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play in steering wheel

2640 Views 11 Replies 6 Participants Last post by  mukluk
My TJ has developed some play in the steering wheel. Not a lot, but enough to where it's becoming a concern. I've noticed I have the exact same issue as the guy in the video below. I don't know if that much play, if any, is acceptable. I would think very little if any?

My question is what can I do about it? I've swapped in a durango steering box last year, but the issue was around before then to a degree. It was a reman unit so if this issue lies in the steering box maybe I got a garbage reman? Would adjusting the screw on top of the steering box help? How much play is acceptable? Is there linkage or adjustment I can't see somewhere between the steering shaft in the engine bay and the steering wheel itself that could off or something like that? Open to suggestions. Thanks!

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Slop in the steering gear like you have is set and adjusted via the worm thrust bearing which cannot be adjusted on the Mercedes type boxes without disassembling them. The adjustment screw found on the top of the box only adjusts the over-center rotating torque and is highly unlikely to fix the issue you have. Steering gearboxes commonly are tightest at the center position, where they should be when the wheels are straight forward, and looser when turned away from this center position. Tightening the over-center adjustment screw to reduce the slop in the non-centered travel will rapidly wear out the box internals as it is turned through the tighter center position. The most common cause of your issue other than a worn or poorly rebuilt box is the steering gear isn't properly turned to center when the wheels are straight ahead -- the drag link and opposite tie rod end are improperly adjusted. To check for the gear's center, turn the steering wheel all the way to one end of travel then count the number of turns to the opposite end of travel, finally turning exactly half that number back to center.
 

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Slop in the steering gear like you have is set and adjusted via the worm thrust bearing which cannot be adjusted on the Mercedes type boxes without disassembling them.
OP said he swapped in a Durango box, which can be adjusted in this way. Googling it should eventually lead you to a set of instructions (basically tightening the ring around the input shaft), but if you don't have any luck I can post some PDFs I have on my home computer later this evening. This adjustment MAY help, as long as your steering box internals aren't overly worn out, and the problem isn't actually external to the box.
 

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@JEK3
Yeah, brain fart on my part. I watched the video and figured it was the OP's Jeep we were looking at; the Durango and even the original box for the OP's 2000 would be a Saginaw unit which can be adjusted like you said.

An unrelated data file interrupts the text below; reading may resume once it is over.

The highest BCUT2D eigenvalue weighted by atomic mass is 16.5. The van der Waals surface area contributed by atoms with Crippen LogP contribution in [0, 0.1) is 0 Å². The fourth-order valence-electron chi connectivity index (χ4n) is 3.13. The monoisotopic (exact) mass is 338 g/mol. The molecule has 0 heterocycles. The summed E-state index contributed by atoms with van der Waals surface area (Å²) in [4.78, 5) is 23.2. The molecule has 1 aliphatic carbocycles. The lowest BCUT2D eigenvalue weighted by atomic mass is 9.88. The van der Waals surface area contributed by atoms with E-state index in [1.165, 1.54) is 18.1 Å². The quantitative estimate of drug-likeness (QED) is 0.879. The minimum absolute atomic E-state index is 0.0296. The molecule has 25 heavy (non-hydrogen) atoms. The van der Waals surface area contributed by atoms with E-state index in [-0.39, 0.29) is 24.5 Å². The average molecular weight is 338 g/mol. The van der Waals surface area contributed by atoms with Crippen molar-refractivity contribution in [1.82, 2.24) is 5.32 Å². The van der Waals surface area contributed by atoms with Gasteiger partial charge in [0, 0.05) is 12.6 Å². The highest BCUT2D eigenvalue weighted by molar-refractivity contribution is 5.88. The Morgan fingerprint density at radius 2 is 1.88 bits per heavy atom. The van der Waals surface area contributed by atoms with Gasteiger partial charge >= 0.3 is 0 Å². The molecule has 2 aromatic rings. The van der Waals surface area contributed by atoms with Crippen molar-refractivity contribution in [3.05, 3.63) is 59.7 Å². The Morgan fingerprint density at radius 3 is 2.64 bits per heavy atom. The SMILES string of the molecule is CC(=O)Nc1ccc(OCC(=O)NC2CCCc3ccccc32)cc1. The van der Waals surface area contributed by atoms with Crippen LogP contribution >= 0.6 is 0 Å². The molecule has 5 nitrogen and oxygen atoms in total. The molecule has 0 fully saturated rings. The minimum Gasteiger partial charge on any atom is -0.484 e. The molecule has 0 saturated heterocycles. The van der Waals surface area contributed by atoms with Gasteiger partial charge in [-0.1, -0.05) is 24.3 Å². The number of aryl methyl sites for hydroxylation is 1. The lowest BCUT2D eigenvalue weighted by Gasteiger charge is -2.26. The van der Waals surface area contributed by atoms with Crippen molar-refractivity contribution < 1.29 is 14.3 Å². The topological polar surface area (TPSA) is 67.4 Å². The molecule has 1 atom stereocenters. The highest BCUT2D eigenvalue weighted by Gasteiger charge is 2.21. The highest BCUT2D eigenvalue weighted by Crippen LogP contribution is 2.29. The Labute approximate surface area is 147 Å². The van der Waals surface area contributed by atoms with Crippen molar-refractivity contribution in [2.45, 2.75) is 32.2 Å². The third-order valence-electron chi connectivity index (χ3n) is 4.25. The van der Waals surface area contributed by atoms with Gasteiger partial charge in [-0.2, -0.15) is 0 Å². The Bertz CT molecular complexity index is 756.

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Which part number did you go with?
I just called them up and said I needed a power steering box for a98 Wrangler and they sent the correct one.
At the time, their website only showed a non power version so don't make the mistake like I did the first time.
They were good about getting me the correct one and refunding the other after I shipped it back.
 

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Slop in the steering gear like you have is set and adjusted via the worm thrust bearing which cannot be adjusted on the Mercedes type boxes without disassembling them. The adjustment screw found on the top of the box only adjusts the over-center rotating torque and is highly unlikely to fix the issue you have. Steering gearboxes commonly are tightest at the center position, where they should be when the wheels are straight forward, and looser when turned away from this center position. Tightening the over-center adjustment screw to reduce the slop in the non-centered travel will rapidly wear out the box internals as it is turned through the tighter center position. The most common cause of your issue other than a worn or poorly rebuilt box is the steering gear isn't properly turned to center when the wheels are straight ahead -- the drag link and opposite tie rod end are improperly adjusted. To check for the gear's center, turn the steering wheel all the way to one end of travel then count the number of turns to the opposite end of travel, finally turning exactly half that number back to center.
Can the saginaw worm bearing be rebuilt? I havent been able to find any info on that...

PS--the dump is closed because they're all at Alice's.
 
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